The right to drive our cars where we like and when we like is about to be put under serious threat.
In London, Mayor Ken Livingstone says he has the technology to demand £5 from almost everyone driving on four wheels into the middle of the capital from 17 February 2003.
Meanwhile, professor David Begg and his Commission for Integrated Transport are yet to install their black boxes in our vehicles to allow them to charge for each journey we make in the UK. But the technology exists.
Both see pay as you go schemes as the solution to overcrowded highways, lengthy traffic jams and their cost to the economy. Aside from quality of life issues at stake, now that children's asthma is linked to how close they live to busy roads, the nation's health at large must be considered. But holding the moral high ground does not automatically guarantee you public support - vital when what is really being proposed is a new tax on freedom of movement.
Mayor Ken, I suspect, has a better chance of taking the public with him on this than CfIT.
There is no denying that the centre of the capital is horribly congested with traffic. No one would countenance demolishing swathes of buildings to make room for more roads.
And it is not just commuters who are being targeted, as it is a one size fits all charge. Plus there is a credible, if much neglected, public transport alternative in the Tube and the much underrated London bus network. If you are reasonably fit and not trying to deliver a fridge, you could even walk to your destination.
CfIT has a tougher job. It wants to shift traffic off the congested highway network rather than build more roads. Its charging scheme is skewed to price commuters out of their cars and onto public transport.
Fine in theory, except that there is not always a real alternative. When it does exist, it is certainly not cheap. Even if the 10 year transport plan does produce the goods, it is not likely to really challenge the car for flexibility and convenience.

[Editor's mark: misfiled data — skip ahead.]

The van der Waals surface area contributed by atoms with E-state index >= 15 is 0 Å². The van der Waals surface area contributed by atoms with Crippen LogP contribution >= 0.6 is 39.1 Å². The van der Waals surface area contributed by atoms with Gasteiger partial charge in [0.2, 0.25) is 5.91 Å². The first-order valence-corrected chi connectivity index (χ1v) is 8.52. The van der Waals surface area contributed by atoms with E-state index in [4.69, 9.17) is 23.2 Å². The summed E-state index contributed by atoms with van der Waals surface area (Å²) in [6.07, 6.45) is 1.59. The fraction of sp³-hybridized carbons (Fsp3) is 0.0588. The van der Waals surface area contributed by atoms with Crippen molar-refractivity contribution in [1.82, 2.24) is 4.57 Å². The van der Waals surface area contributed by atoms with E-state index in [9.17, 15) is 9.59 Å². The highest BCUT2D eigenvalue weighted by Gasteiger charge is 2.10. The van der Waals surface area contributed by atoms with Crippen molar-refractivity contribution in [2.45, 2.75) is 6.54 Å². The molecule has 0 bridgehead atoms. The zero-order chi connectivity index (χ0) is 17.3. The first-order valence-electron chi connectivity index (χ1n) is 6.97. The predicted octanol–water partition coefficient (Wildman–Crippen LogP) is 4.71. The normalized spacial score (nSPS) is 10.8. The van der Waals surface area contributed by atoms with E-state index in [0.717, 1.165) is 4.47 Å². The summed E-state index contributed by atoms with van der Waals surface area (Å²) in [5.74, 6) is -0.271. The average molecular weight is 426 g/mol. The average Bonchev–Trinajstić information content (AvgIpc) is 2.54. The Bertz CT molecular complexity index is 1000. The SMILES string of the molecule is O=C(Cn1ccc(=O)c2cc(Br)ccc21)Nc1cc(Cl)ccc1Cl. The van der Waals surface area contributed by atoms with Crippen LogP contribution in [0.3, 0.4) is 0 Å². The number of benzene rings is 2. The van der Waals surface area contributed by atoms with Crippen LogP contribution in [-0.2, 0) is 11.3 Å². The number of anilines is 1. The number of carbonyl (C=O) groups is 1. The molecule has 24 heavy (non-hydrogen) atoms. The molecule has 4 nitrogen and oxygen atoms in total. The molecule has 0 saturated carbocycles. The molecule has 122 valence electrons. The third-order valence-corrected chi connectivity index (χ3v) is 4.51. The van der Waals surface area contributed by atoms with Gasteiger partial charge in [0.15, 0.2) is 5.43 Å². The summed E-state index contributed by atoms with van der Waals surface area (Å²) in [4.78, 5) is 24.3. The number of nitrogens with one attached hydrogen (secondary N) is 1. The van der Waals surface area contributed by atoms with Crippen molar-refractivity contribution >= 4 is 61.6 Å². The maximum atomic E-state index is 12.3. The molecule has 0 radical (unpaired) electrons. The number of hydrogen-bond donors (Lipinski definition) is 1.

The choice in one of the examples CfIT gives of 'Joanne commuting from Brighton to Croydon' is to pay a £2,300 a year congestion charge or £2,200 for a train season ticket. The problem is that this is £2,200 more than Joanne thinks she is paying at the moment. Her options are to cough up 15% of her disposable income overnight or change her job.
Repeat this across the country and we soon see that Begg's idea, though worthy, is going to be deeply unpopular.
This is not to say drivers won't be prepared to pay to travel on better, uncongested roads offering more reliable journey times. But they will be happier if they are offered a real choice between paying to use a new, free running road or driving for free on the old, congested route.
CfIT's solution could be under its nose. It should hitch its wagon to the highway widening schemes being proposed in the multi modal studies. People could then pay to use the new 'go faster' lanes, or choose to sit in the queues on the old.
The result would be to spread the traffic around, relieve congestion hot spots and introduce the public more gently to the idea of paying to use their highways. And, of course, the revenues from the multi modal tolls could even go towards improving public transport.